EDFlib for Python is a programming library to read and write EDF+ and BDF+ files. (It also reads old-type EDF/BDF files.)
EDF means European Data Format. BDF is the 24-bits version of EDF.
For a C/C++ version, look here. For a Java version, look here.
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In EDF, the sensitivity (e.g. uV/bit) and offset are stored using four parameters:
digital maximum and minimum, and physical maximum and minimum.
Here, digital means the raw data coming from a sensor or ADC. Physical means the units like uV.
The sensitivity in units/bit is calculated as follows:
units per bit = (physical max - physical min) / (digital max - digital min)
The digital offset is calculated as follows:
offset = (physical max / units per bit) - digital max
For a better explanation about the relation between digital data and physical data, read the document Coding Schemes Used with Data Converters.
note: An EDF file usually contains multiple so-called datarecords. One datarecord usually has a duration of one second (this is the default but it is not mandatory!).
In that case a file with a duration of five minutes contains 300 datarecords. The duration of a datarecord can be freely choosen but, if possible, use values from
0.1 to 1 second for easier handling. Just make sure that the total size of one datarecord, expressed in bytes, does not exceed 10MByte (15MBytes for BDF(+)).
The recommendation of a maximum datarecordsize of 61440 bytes in the EDF and EDF+ specification was usefull in the time people were still using DOS as their main operating system.
Using DOS and fast (near) pointers (16-bit pointers), the maximum allocatable block of memory was 64KByte.
This is not a concern anymore so the maximum datarecord size now is limited to 10MByte for EDF(+) and 15MByte for BDF(+).
This helps to accommodate for higher samplingrates used by modern, fast Analog to Digital Converters.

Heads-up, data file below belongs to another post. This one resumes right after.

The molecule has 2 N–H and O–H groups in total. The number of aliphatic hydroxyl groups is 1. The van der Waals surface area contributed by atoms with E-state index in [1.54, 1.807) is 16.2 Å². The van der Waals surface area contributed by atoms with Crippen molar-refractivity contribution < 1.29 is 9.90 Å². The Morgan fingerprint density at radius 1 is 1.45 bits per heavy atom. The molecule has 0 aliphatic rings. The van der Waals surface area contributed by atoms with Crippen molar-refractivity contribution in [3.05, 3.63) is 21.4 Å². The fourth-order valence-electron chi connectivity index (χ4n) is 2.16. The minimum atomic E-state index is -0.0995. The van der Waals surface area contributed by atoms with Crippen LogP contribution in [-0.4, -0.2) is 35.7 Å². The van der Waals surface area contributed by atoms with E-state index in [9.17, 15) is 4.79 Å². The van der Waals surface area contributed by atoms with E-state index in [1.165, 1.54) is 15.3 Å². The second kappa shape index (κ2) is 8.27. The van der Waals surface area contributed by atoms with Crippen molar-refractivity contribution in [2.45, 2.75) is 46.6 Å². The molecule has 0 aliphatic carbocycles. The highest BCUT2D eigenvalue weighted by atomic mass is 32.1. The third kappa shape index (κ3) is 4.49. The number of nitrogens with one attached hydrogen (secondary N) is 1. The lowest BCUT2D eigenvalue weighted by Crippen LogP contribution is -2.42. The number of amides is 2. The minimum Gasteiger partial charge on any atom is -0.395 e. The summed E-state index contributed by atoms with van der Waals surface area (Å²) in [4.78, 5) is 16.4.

EDF header character encoding: The EDF specification says that only ASCII characters are allowed.
EDFlib will automatically convert characters with accents, umlauts, tilde, etc. to their "normal" equivalent without the accent/umlaut/tilde/etc.
The description/name of an EDF+ annotation on the other hand, is encoded in UTF-8.
EDFplus and BDFplus store the annotations in one or more signals (in order to be backwards compatibel with EDF and BDF).
The counting of the signals in the file starts at 0. Signals used for annotations are skipped.
This means that the annotationsignal(s) in the file are hided.
Use annotationslist.size(), annotationslist.get().onset, annotationslist.get().duration and annotationslist.get().description
to get the information in the annotations.
So, when a file contains 5 signals and the third signal is used to store the annotations, the library will
report that there are only 4 signals in the file.
The library will "map" the signalnumbers as follows: 0->0, 1->1, 2->3, 3->4.
This way you don't need to worry about which signals are annotationsignals. The library will do it for you.
In order to keep the resulting filesize acceptable, EDFlib limits the maximum annotation description length at 40 bytes.
No. Discontinuous files can be converted to continuous files using EDFbrowser.
Originally, EDF has two headerfields reserved for the patientname and the recording info.
Both fields can each contain 80 bytes. EDF+ and BDF+ have divided these fields in subfields in order
to identify administrationcode, birthdate, etc. Because of backwards compatibility with EDF and BDF,
these subfields ared divided in two groups. Both groups have to share 80 bytes minus some other bytes
used for other purpose like startdate. The following table shows how many bytes are available for the
two groups. Birthdate takes 10 bytes.
|72 bytes are available for:||patientname||patientcode||birthdate||patient_additional|
|42 bytes are available for:||admincode||technician||equipment||recording_additional|
EDFlib will perform a maximum size check for these two groups and prevent against writing too many bytes
into the header.